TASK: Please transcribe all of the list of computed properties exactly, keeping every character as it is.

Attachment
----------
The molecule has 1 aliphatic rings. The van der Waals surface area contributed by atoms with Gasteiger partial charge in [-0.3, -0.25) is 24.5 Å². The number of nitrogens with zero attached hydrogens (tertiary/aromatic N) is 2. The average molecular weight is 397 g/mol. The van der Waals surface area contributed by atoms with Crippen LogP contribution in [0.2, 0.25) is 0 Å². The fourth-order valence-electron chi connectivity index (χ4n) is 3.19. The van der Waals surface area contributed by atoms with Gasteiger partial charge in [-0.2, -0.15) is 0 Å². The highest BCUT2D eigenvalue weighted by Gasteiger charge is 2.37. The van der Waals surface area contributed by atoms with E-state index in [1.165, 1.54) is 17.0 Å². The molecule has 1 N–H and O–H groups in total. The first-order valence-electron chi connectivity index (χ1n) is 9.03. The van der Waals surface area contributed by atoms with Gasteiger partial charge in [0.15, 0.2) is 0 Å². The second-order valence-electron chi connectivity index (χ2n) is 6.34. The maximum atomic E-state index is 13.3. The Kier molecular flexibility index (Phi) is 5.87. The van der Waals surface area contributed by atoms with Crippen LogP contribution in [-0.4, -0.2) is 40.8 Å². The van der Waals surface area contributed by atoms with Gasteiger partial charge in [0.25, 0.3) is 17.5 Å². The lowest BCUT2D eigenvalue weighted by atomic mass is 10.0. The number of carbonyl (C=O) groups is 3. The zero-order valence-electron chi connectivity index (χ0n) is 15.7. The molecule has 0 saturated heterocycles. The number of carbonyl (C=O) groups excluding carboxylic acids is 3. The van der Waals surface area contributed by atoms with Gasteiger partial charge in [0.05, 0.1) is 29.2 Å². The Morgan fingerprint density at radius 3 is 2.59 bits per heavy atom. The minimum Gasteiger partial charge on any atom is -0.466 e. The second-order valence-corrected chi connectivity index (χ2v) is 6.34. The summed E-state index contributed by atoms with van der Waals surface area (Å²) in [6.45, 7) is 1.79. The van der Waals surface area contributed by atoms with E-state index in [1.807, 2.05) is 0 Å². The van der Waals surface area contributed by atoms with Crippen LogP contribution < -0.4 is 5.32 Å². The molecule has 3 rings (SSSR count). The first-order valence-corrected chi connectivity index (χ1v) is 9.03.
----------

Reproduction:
The molecule has 1 aliphatic rings. The van der Waals surface area contributed by atoms with Gasteiger partial charge in [-0.3, -0.25) is 24.5 Å². The number of nitrogens with zero attached hydrogens (tertiary/aromatic N) is 2. The average molecular weight is 397 g/mol. The van der Waals surface area contributed by atoms with Crippen LogP contribution in [0.2, 0.25) is 0 Å². The fourth-order valence-electron chi connectivity index (χ4n) is 3.19. The van der Waals surface area contributed by atoms with Gasteiger partial charge in [-0.2, -0.15) is 0 Å². The highest BCUT2D eigenvalue weighted by Gasteiger charge is 2.37. The van der Waals surface area contributed by atoms with E-state index in [1.165, 1.54) is 17.0 Å². The molecule has 1 N–H and O–H groups in total. The first-order valence-electron chi connectivity index (χ1n) is 9.03. The van der Waals surface area contributed by atoms with Gasteiger partial charge in [0.15, 0.2) is 0 Å². The second-order valence-electron chi connectivity index (χ2n) is 6.34. The maximum atomic E-state index is 13.3. The Kier molecular flexibility index (Phi) is 5.87. The van der Waals surface area contributed by atoms with Crippen LogP contribution in [-0.4, -0.2) is 40.8 Å². The van der Waals surface area contributed by atoms with Gasteiger partial charge in [0.25, 0.3) is 17.5 Å². The lowest BCUT2D eigenvalue weighted by atomic mass is 10.0. The number of carbonyl (C=O) groups is 3. The zero-order valence-electron chi connectivity index (χ0n) is 15.7. The molecule has 0 saturated heterocycles. The number of carbonyl (C=O) groups excluding carboxylic acids is 3. The van der Waals surface area contributed by atoms with Gasteiger partial charge in [0.05, 0.1) is 29.2 Å². The Morgan fingerprint density at radius 3 is 2.59 bits per heavy atom. The minimum Gasteiger partial charge on any atom is -0.466 e. The second-order valence-corrected chi connectivity index (χ2v) is 6.34. The summed E-state index contributed by atoms with van der Waals surface area (Å²) in [6.45, 7) is 1.79. The van der Waals surface area contributed by atoms with E-state index in [1.807, 2.05) is 0 Å². The van der Waals surface area contributed by atoms with Crippen LogP contribution < -0.4 is 5.32 Å². The molecule has 3 rings (SSSR count). The first-order valence-corrected chi connectivity index (χ1v) is 9.03.